You swear you're not going to resort to using a dummy... then the crying starts. Before you know it, your baby and his treasured little dummy are inseparable. Well, every parent deserves a little peace, right?
But once your little one is hooked, depriving them of their favourite comforter is easier said than done. And nobody wants to see their child start school with a dummy in their mouth.
Here are some simple suggestions to make the transition to being dummy-free as smooth and pain-free as possible.
1. Understand the dummy's role
When planning your dummy removal strategy, it's important to understand why this treasured possession is so important to your baby. Is it simply a cue to help them fall asleep, a comfort in times of distress or an oral security blanket they can't function without? Understanding this attachment will help you to find a suitable replacement to fill the void. A new cuddly toy, for instance, could be introduced as an alternative comforter in times of stress while a renewed focus on your baby's bedtime routine could help to reduce the need for a sleep aid.
2. Timing it right
The earlier you decide to remove the dummy, the easier it will be. From 12 months onwards your baby will become increasingly strong-willed and averse to change so you will need to change your tack accordingly. Going 'cold turkey' might work with a younger baby while reasoning or rewards (read: bribery) could be a more sensible plan for a headstrong toddler.
TIP: When NOT to do a dummy detox: When your child is not feeling well, going through any sort of change (moving house, starting nursery), in the middle of a bad-sleep phase or feeling particularly vulnerable or upset.
3. Out of sight, out of mind
Preparation is key. You wouldn't leave bars of chocolate lying around the house if you were on a diet, so keep temptation well hidden. If binning your emergency dummy stockpile seems a little drastic, at least gather them together and keep them in a safe place – out of sight and preferably somewhere difficult for you to reach, too (a baby's cry can be very persuasive).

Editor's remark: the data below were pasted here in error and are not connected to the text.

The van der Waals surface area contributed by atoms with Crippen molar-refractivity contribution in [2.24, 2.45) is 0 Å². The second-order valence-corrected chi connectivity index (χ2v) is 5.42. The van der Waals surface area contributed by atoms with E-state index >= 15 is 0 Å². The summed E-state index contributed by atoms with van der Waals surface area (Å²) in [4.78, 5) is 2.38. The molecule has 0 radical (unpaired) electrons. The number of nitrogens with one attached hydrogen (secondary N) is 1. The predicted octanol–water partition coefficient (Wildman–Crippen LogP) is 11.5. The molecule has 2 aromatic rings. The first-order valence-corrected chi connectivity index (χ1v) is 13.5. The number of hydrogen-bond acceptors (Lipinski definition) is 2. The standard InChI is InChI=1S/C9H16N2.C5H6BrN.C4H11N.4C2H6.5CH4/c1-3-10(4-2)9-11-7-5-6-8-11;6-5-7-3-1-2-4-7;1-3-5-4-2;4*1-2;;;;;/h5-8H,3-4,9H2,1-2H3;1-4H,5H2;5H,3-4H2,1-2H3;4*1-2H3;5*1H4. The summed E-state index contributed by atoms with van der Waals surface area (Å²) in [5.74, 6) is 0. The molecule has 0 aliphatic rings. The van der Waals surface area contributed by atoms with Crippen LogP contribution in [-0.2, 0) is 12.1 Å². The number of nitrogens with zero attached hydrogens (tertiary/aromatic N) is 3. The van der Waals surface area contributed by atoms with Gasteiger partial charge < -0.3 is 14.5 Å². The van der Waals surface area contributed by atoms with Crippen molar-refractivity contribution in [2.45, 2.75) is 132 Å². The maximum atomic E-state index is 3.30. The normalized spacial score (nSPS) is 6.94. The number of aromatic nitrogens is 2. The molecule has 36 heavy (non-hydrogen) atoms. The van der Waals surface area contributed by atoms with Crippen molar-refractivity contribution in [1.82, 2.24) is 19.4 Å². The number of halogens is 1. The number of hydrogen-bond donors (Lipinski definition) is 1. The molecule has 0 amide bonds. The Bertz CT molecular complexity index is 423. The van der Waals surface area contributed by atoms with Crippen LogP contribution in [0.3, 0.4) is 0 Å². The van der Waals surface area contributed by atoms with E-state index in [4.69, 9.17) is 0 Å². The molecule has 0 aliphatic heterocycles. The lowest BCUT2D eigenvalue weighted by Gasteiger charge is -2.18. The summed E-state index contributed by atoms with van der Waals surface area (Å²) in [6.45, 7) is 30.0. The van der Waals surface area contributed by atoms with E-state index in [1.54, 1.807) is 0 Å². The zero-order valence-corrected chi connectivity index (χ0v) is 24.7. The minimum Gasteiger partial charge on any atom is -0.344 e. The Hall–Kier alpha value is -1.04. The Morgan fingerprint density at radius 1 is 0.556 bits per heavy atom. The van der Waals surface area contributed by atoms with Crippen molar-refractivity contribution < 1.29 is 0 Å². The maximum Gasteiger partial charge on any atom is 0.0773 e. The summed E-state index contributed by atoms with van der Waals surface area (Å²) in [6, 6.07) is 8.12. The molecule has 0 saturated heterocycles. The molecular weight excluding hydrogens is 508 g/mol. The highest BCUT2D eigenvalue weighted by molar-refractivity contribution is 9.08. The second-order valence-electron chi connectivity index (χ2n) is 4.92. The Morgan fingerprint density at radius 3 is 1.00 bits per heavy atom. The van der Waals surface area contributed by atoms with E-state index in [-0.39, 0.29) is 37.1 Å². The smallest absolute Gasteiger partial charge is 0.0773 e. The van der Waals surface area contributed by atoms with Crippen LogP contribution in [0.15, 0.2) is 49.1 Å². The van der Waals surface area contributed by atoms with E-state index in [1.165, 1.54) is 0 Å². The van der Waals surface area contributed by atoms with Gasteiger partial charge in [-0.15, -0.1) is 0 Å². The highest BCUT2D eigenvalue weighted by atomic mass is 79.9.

Anything to take your baby's mind off sucking their dummy will help. Whenever you sense a 'dummy moment' coming on, introduce a new toy, go for a walk, have a sing-song, watch nursery rhyme videos on YouTube. But beware of using snacks as a dummy substitute – a comfort eating habit is more detrimental than a dummy.
5. The gentle approach
If going cold turkey seems a little harsh, try gradually reducing the amount of time your baby has the dummy each day. Alternatively, keep the dummy hidden in your pocket and increase the amount of time you wait before handing it over (no matter how intense the pestering gets). In theory, they will eventually learn to realise they can cope without it and stop asking altogether.
6. Going cold turkey
This method is not for the faint-hearted but it is probably the fastest way to get results. You will need plenty of distractions, plus bags of patience and determination. The idea is that no matter how much your baby cries, screams and pleads, you stand your ground and withhold the dummy until they learn to live without it. Give in halfway through and you'll be back to square one. Make sure the time is right (see above) and stand your ground. Within a week or two you should be rewarded with a dummy-free child.
7. The dummy fairy
Imaginary characters can be incredibly useful when it comes to bargaining with a feisty toddler (as anyone who has told their little darling that Santa only visits tidy bedrooms will know). This is where the dummy fairy comes in. Like the tooth fairy, but more interested in dodies than dental donations, the dummy fairy turns up while your little one sleeps and takes away their dummy (which has been carefully packaged, addressed accordingly and left outside their bedroom door) and replaces it with an exciting gift.
8. Ditching the dummy at bedtime
Children's sleep expert, Andrea Grace, suggests teaching your child to sleep without the dummy by tightening up their bedroom routine - including a familiar bedtime story - so that it becomes a "clear system of little sleep triggers". These triggers will soon perform the same soothing function as the dummy, she says. Grace suggests introducing this method at the beginning of the night, staying by their bedside for reassurance until they fall asleep and gradually withdrawing your presence until it is no longer required. The method should also be reinforced whenever they wake throughout the night.
9. Don't stress
If your attempt at ditching the dummy is initially unsuccessful, don't panic. And don't put yourself – or your baby – under unnecessary pressure. Remember your baby isn't 'naughty' for wanting a dummy and neither is it a reflection of your parenting skills. Millions of dummies are sold every year for good reason. And when was the last time you saw a child going to school with a dummy in? When the time is right, they will eventually give up. In the meantime, try to chill out. There are worse vices.